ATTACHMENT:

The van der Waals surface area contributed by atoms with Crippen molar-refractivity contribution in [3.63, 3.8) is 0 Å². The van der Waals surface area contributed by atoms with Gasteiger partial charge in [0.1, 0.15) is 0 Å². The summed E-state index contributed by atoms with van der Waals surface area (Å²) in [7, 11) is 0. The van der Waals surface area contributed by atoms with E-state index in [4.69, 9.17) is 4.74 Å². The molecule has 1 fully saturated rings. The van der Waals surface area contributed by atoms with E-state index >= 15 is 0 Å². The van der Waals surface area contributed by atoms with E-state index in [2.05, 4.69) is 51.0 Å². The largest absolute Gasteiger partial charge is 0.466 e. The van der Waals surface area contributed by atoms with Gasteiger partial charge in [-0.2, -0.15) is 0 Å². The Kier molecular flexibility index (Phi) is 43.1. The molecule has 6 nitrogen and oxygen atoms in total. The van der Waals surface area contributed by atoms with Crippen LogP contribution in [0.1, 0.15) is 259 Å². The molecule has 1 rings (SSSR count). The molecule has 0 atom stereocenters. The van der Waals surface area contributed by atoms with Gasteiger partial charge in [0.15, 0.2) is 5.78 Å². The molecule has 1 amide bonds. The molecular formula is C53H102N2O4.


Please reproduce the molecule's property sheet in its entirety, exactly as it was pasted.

The van der Waals surface area contributed by atoms with Crippen molar-refractivity contribution in [3.63, 3.8) is 0 Å². The van der Waals surface area contributed by atoms with Gasteiger partial charge in [0.1, 0.15) is 0 Å². The summed E-state index contributed by atoms with van der Waals surface area (Å²) in [7, 11) is 0. The van der Waals surface area contributed by atoms with E-state index in [4.69, 9.17) is 4.74 Å². The molecule has 1 fully saturated rings. The van der Waals surface area contributed by atoms with E-state index >= 15 is 0 Å². The van der Waals surface area contributed by atoms with E-state index in [2.05, 4.69) is 51.0 Å². The largest absolute Gasteiger partial charge is 0.466 e. The van der Waals surface area contributed by atoms with Gasteiger partial charge in [-0.2, -0.15) is 0 Å². The Kier molecular flexibility index (Phi) is 43.1. The molecule has 6 nitrogen and oxygen atoms in total. The van der Waals surface area contributed by atoms with Crippen LogP contribution in [0.1, 0.15) is 259 Å². The molecule has 1 rings (SSSR count). The molecule has 0 atom stereocenters. The van der Waals surface area contributed by atoms with Gasteiger partial charge in [0.15, 0.2) is 5.78 Å². The molecule has 1 amide bonds. The molecular formula is C53H102N2O4.